This op-ed was submitted by Lynne Mulston, vice president of Reston Citizens Association, chair of Rescue Reston’s North Course Committee, and a member of Hidden Creek Country Club. It does not reflect the opinions of Reston Now. We publish article and opinion contributions of specific interest to the Reston community. Contributions may be edited for length or content.
What doesn’t Wheelock understand about the Reston community’s response to their plans to develop Hidden Creek Country Club?
The focus groups that were held last year should have sent a clear message that the majority of the participants want the open space golf course at Hidden Creek to remain as such. One focus group participant said, “You [Wheelock and Swaback] don’t get it. We already have our park and we don’t pay a cent for it.”
The members of Hidden Creek — many of whom are long-term residents of Reston, have chosen to raise their families here, paid their taxes to Fairfax County including the added Small Tax District #5 assessments for the pleasure of living here, joined Hidden Creek for its amenities including swimming, tennis and golf, a sport that you can play well into your retirement years. In fact, there are numerous senior members (70+ years of age) at the Club which also serves as the home course for McLean High School’s golf team.
I was shocked recently when I received photos of a display that Wheelock Communities has set-up in a member event room just off the Tavern Bar and Grill. Every inch of wall space is covered with posters, presentations, and pictures of the plunder of Wheelock’s vision to turn 164-acres of open space that Gulf Reston originally dedicated to the people of Reston.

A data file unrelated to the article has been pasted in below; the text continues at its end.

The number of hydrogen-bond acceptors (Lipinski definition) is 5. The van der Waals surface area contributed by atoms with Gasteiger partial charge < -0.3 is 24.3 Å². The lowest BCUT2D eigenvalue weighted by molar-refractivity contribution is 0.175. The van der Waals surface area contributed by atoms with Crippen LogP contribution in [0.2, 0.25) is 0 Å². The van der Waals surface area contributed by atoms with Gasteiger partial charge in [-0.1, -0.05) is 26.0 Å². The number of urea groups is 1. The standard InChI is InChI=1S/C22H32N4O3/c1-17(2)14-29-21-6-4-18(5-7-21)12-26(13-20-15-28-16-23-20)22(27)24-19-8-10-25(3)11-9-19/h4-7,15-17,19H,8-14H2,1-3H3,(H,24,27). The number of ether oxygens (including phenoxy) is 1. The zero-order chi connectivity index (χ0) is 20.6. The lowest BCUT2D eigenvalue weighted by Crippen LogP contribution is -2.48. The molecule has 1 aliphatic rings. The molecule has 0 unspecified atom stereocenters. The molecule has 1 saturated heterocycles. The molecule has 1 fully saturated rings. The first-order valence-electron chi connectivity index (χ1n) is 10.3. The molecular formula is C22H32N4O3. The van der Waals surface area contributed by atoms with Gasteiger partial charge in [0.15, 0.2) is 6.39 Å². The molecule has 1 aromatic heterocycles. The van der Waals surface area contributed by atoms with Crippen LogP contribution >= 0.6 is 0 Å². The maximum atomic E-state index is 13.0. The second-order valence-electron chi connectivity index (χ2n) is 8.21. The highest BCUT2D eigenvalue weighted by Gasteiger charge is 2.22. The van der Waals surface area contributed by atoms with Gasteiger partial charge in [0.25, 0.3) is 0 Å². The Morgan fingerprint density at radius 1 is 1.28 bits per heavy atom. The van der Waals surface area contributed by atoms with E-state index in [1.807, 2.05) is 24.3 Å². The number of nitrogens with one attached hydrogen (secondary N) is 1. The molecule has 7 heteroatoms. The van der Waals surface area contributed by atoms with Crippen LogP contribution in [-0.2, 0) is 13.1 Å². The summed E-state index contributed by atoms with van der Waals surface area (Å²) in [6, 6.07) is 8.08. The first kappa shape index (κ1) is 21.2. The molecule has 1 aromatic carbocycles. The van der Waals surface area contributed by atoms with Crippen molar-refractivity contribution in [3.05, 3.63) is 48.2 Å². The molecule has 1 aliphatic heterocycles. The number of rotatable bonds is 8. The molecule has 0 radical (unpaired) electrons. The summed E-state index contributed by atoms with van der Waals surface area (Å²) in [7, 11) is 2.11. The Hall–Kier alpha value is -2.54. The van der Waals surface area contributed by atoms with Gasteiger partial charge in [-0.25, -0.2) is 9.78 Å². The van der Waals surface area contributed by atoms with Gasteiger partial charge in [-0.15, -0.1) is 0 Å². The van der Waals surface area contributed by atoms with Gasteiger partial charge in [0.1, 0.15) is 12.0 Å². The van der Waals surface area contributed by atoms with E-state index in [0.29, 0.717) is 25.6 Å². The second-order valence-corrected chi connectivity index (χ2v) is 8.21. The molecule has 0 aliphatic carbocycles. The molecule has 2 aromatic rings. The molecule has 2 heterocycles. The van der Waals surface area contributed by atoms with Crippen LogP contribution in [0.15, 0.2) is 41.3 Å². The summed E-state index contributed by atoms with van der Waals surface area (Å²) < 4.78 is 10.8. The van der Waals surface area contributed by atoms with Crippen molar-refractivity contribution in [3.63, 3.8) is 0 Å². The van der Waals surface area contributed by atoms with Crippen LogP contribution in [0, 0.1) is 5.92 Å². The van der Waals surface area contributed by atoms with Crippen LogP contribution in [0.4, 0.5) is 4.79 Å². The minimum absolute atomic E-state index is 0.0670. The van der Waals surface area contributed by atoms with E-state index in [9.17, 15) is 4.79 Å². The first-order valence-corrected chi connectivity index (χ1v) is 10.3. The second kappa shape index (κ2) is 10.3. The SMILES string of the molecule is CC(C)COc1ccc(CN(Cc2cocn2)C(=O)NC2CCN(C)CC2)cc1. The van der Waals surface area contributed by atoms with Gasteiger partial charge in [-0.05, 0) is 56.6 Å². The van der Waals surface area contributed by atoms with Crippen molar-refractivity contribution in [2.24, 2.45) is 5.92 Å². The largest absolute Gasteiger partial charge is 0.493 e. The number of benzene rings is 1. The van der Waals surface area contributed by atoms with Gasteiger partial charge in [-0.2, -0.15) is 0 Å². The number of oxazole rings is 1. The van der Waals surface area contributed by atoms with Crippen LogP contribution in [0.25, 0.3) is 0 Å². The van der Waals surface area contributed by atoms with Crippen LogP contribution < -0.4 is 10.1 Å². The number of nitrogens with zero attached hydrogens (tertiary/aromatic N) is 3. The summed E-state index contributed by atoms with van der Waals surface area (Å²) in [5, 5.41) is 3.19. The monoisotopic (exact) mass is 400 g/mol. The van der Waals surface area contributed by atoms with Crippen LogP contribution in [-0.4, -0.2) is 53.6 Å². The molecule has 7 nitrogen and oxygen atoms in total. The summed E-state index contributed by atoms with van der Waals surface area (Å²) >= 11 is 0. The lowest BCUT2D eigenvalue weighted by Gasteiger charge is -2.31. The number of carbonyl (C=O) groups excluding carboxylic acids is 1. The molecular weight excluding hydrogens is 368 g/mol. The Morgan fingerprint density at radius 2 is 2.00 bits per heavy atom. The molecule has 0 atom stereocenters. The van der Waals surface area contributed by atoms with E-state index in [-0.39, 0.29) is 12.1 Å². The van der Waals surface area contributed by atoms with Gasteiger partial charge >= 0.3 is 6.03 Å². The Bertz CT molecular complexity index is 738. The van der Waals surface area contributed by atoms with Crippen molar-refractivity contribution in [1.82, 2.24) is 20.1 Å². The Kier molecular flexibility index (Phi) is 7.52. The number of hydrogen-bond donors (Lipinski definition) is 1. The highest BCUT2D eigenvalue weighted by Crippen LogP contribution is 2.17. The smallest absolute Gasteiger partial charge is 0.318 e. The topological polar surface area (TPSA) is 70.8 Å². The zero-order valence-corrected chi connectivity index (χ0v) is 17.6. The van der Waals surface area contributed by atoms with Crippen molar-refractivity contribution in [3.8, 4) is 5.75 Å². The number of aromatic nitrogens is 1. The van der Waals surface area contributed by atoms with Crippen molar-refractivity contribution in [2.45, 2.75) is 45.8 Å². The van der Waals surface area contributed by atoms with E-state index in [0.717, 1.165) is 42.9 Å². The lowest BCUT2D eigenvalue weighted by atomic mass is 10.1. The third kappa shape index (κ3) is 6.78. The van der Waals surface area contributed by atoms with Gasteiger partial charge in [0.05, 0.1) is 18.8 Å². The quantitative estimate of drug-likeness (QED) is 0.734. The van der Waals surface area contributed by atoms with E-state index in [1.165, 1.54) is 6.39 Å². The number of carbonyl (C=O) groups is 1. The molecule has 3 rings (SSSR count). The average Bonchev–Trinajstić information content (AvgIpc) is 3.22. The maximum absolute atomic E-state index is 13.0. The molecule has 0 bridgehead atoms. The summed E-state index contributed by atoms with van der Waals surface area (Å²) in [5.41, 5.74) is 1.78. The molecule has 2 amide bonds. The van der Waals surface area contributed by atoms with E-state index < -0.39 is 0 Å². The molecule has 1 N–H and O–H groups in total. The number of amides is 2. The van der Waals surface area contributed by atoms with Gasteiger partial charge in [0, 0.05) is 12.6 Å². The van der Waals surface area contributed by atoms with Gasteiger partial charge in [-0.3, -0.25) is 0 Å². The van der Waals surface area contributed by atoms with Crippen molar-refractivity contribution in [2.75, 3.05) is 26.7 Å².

Here are just a few of the details of Wheelock’s proposal for HCCC’s development:
- 100+ acres and 8-10 tennis courts would be dedicated to Fairfax County Park Authority. That’s right! The open space that the Reston community pays NOTHING to maintain, would go the FCPA which our tax dollars fund. IOW, Restonians would now be tasked to pay so that Wheelock can make a profit by further densifying Reston despite that fact that the Reston Master Plan has always said both Reston golf courses shall remain open space!
- Reston was originally planned with two permanent 18-hole golf courses to offset significant overall community density elsewhere. Now Wheelock wants to reduce the cumulative open space requirements by developing choice portions of the course. 650 homes would be placed on the open space that Robert Simon envisioned. Vehicular traffic on a proposed new road system would significantly add to the congestion we’re already experiencing. Our already overcrowded schools would be further stressed.